This handsome devil (above) is Goober (ID No. A0863384). He's a neutered male American shorthair who's about six years old. Might we suggest that, should you adopt Goober, you give this dignified-looking kitty a more dignified name? (Just sayin'.)

Reilly here (above)is listed as an unneutered male Cardigan Welsh Corgi mix (and we're willing to bet there are at least a few other breeds thrown in for good measure -- let's just call him an All-American Mutt). He's about two years old and he sure looks like a character! Reilly is ID No. A0977423.

Awww! This little lady (above) doesn't have a name yet , so we'll just have to refer to her as ID No. A0980767 for the time being. She's an unspayed terrier mix who's approximately a year and a half.

All these great pets (and many more where they came from!) are available at the East Valley Animal Care Center, located at 14409 Vanowen Street in Van Nuys. You can inquire further about any of the animals listed here by calling 888-4LAPET1 with the ID numbers listed here.

--Lindsay Barnett

Photos: Los Angeles Department of Animal Services

P.S. Just to prove we weren't kidding about the peacock...

(He's ID No. A0978460 if you're interested!)

Your New Puppy - How to Properly Socialize
by Geoffrey English

Properly socializing your puppy is all about exposure.
Dog ownership can sometimes be related to experiences that we have as humans. For instance, when a child is going to the dentist, to school, a zoo, or any other environment for the first time, or meeting someone new, there can be apprehension and discomfort; even fear, as a result of experiencing these new events. However, we do not shelter our children from these events: we encourage them to interact with the world, and we encourage the world to interact with our children. This is known as socialization, and is a vital part of healthy functioning in any social hierarchy- including in the world of dogs.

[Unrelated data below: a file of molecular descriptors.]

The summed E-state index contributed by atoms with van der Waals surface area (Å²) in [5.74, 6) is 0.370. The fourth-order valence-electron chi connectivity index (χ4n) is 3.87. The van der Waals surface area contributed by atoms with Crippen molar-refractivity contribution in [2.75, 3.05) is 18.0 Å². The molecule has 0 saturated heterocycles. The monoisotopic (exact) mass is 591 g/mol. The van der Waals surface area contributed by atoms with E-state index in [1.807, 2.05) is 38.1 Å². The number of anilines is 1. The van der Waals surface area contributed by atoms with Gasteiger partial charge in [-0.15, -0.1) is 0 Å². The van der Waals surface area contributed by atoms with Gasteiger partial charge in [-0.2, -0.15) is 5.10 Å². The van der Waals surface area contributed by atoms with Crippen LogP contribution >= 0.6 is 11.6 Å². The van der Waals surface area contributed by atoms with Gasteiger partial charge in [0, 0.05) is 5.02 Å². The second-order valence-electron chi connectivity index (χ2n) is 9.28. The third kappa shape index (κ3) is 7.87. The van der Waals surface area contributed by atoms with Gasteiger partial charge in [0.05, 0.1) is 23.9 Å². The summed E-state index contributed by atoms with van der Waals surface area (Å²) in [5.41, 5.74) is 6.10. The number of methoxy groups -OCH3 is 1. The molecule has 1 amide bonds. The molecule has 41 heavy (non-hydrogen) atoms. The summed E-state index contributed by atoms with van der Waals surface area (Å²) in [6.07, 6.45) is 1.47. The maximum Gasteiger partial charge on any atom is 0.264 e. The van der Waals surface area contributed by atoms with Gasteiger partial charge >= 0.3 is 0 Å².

Numerous studies have shown repeatedly that there is a peak period for socialization in puppies, typically from three to twelve weeks of age. Although socialization is a lifelong necessity, it is during this important time that a majority of the behaviors your dog displays in social situations will be determined. So how do you socialize your puppy? You take them everywhere with you, and you introduce them to as many different sights, sounds, smells, and other creatures that you possibly can.

Even the first few days with a new puppy are about socialization. They will be investigating their new home, getting to know you, and coming to understand their role in your family hierarchy. During this time, and over the next several weeks, slowly expose your puppy to everything in and around your home. Run household machinery like the dishwasher, vacuum cleaner, a hair dryer, or a generator. Introduce your puppy to your other pets and family members. While experiencing these things, try not to focus on your pup too much. Act as you normally would when around these people or pieces of equipment. Be certain to give lavish praise when the encounter is over and your puppy acted favorably.

Take your puppy for frequent walks, both on a leash and off, depending on the safety of your environment. Brush your puppy on a regular basis, and handle his feet, tail, ears and lips. Expose him to a crate or kennel, and encourage him to sleep or simply relax in it.

Bring your puppy out into the world. Take him for regular car rides, and expose him to the radio, to the beep of a horn, and to the sound of wind rushing in through an open window. Your pup should be exposed to a farm, and be introduced to various farm animals. City parks, walking trails, dog parks and beaches are all great places to expose your dog to a wide variety of stimuli. You should beware, however, to keep your puppy away from strange dogs, or dogs that appear wounded or ill. Remember that your puppy's immune system is still quite young, and that not everyone vaccinates their dogs.